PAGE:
Posted by on 05/24/2018

What are the Emotional Needs of People Exposed to Asbestos

What are the Emotional Needs of People Exposed to Asbestos

Oftentimes, people neglect to address the emotional and psychological needs of people diagnosed with fatal ailments like mesothelioma. Though it’s important to focus on the physical care needs of mesothelioma patients and people exposed to asbestos, it’s equally important to address their emotional needs.

How do people get exposed to mesothelioma?

In a journal published by the American Journal of Industrial Medicine on March this year, it was revealed that individuals, upon initial diagnosis of mesothelioma or upon learning they’ve been exposed to asbestos, experience great emotional distress. The vast majority of these affected individuals are usually men who were exposed because of their work environment. Women on the other hand, typically encounter asbestos through second-hand or indirect exposure. It is when family members come in contact with the mineral through the asbestos-contaminated clothes of someone working with asbestos. Others also get exposed to the mineral if they live in an environment that deals with asbestos.

What are the emotional effects of mesothelioma and asbestos-exposure on individuals?

According to the papers reviewed in the journal, the most common reactions of those diagnosed with mesothelioma are shock, stress, anxiety, apathy, and dismay. Anger, social dysfunction or isolation, and depression are also included. Often, these patients direct their distress to family members and healthcare professionals responsible for their treatment. Because mesothelioma is a relatively rare type of cancer, patients often think that they are alone in their plight. They assume that they’re the only one who understands what they’re going through, thus the anger and the isolation.

It should also be known that it’s not only mesothelioma patients who experience some emotional distress. Even people who got exposed to asbestos but weren’t diagnosed undergo significant psychological suffering such as depression, anxiety, and despair. They also develop a fear of asbestos and asbestos-related diseases. They also feel anger toward employers and create a fear of invisible killers as well as develop a fear of premature death, which often leads to post-traumatic stress disorder or PTSD.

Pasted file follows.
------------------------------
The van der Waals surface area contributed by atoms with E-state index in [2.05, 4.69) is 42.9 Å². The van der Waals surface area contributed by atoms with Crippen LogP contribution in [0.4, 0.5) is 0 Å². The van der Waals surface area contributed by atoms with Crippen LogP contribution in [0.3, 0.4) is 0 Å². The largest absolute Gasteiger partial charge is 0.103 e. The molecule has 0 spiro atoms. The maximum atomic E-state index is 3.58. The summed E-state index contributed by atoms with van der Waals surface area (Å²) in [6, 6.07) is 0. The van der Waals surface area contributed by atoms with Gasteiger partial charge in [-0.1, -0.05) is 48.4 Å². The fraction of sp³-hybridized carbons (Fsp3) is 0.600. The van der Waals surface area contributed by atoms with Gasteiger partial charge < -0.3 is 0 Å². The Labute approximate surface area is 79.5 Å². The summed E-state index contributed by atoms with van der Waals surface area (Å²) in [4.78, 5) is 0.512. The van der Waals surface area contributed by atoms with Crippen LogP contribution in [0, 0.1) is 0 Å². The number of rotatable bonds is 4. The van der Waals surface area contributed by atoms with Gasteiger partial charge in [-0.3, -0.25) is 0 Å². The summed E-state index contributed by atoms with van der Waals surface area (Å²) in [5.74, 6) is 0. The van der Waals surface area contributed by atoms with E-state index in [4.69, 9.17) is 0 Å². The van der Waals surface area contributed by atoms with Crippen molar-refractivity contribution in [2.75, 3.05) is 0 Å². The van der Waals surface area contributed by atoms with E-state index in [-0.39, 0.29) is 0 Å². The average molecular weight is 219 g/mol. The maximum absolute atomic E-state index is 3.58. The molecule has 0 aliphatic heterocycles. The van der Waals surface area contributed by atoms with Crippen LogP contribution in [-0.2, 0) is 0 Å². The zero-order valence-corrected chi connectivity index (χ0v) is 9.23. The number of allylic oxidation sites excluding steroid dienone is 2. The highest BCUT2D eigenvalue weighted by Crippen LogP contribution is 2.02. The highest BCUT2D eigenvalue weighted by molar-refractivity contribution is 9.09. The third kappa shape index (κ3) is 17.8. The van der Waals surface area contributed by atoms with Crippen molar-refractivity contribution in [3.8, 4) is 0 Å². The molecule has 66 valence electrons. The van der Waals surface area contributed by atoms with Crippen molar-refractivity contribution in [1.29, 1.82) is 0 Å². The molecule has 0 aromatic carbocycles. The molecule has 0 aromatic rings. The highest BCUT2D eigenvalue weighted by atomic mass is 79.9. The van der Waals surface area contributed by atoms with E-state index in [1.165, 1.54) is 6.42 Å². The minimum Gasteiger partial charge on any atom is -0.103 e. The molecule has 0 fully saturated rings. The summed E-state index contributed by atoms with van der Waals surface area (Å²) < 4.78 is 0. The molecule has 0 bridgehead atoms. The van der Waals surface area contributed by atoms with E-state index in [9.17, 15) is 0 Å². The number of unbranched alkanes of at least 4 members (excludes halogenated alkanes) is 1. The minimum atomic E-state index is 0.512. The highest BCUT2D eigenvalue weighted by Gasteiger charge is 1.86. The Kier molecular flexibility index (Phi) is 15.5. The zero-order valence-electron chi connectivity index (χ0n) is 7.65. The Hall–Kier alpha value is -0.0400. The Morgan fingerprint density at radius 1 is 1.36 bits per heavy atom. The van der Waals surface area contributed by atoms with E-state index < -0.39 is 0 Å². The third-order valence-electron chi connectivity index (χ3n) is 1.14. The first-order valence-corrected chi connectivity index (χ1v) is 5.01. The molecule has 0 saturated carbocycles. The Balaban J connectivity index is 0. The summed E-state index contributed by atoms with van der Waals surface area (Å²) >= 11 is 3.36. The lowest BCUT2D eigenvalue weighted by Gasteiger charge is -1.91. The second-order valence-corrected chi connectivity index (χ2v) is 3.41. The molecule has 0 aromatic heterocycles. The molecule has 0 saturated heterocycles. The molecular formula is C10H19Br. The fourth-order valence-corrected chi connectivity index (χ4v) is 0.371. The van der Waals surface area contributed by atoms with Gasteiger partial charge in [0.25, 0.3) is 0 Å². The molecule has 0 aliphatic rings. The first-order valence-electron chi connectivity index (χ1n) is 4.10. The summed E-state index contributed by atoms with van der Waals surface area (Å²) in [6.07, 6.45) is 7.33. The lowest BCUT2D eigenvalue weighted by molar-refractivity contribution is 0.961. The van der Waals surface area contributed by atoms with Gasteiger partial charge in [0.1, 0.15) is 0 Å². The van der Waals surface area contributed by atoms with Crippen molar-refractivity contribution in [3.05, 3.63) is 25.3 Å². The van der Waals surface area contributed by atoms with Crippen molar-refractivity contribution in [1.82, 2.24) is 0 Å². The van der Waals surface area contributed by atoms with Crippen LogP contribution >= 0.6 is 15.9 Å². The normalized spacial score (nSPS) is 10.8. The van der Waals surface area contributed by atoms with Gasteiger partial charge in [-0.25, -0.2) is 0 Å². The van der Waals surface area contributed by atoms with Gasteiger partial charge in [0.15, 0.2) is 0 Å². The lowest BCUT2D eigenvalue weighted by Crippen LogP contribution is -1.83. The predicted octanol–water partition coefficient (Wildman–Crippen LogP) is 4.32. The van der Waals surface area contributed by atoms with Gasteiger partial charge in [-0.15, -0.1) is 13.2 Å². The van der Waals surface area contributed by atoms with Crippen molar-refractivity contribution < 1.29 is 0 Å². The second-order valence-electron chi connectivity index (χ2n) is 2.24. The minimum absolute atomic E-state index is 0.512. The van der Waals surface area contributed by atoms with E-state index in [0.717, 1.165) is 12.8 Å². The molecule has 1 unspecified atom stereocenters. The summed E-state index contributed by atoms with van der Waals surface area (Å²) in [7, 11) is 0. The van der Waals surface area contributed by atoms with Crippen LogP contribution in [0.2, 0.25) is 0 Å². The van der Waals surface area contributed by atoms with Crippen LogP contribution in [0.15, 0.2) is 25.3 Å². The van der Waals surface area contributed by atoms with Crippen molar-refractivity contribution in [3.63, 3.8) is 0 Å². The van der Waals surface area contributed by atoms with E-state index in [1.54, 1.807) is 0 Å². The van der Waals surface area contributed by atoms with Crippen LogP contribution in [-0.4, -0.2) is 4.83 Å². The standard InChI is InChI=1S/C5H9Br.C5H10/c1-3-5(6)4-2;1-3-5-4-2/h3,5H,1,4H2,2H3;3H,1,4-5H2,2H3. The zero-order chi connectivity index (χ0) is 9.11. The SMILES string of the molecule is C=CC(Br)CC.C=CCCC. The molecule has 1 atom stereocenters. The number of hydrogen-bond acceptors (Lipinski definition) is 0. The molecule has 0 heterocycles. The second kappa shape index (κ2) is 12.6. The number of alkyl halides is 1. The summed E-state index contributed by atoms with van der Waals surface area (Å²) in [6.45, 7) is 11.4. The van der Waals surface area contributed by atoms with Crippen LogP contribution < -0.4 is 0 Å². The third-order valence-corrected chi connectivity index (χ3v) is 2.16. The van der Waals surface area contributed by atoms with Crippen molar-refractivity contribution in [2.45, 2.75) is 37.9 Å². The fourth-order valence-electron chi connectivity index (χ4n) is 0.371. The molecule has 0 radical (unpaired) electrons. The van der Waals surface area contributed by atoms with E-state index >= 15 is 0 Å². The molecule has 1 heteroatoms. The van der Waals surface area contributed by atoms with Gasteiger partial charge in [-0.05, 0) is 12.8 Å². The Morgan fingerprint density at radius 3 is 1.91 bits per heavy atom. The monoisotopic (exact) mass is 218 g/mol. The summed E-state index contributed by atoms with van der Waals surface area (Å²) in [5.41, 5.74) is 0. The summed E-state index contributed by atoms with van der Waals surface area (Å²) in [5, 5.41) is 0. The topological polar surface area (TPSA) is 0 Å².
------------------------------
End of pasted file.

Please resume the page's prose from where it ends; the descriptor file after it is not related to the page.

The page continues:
How do we address the emotional needs of these people?

Because both of the above mentioned groups often cope with their stress through avoidance, denial, or anger, it’s great if both loved ones and healthcare professionals take specific measures to support them.

This then highlights the need for a stable support system for families and friends who can help the aggrieved cope with what they’re going through. This also stresses the importance of having mesothelioma specialists who know how to properly communicate with their patients and alleviate their distress regarding their diagnoses. If they can go with the treatment plan with skill and compassion, patients can feel reassured in their healing.

The study conducted also backs this up since it was documented that when patients and asbestos-exposed individuals have a reliable support system and received effective palliative care, it substantially decreased their distress and improved their quality of life.

Aside from the support system, it was also indicated that receiving accurate legal information regarding the possibility of monetary compensation for their injuries also improved their psychological suffering. If you or your loved ones were diagnosed with mesothelioma and you want to receive justice for what you have to go through, get in touch with Karst & von Oiste lung cancer law firm.

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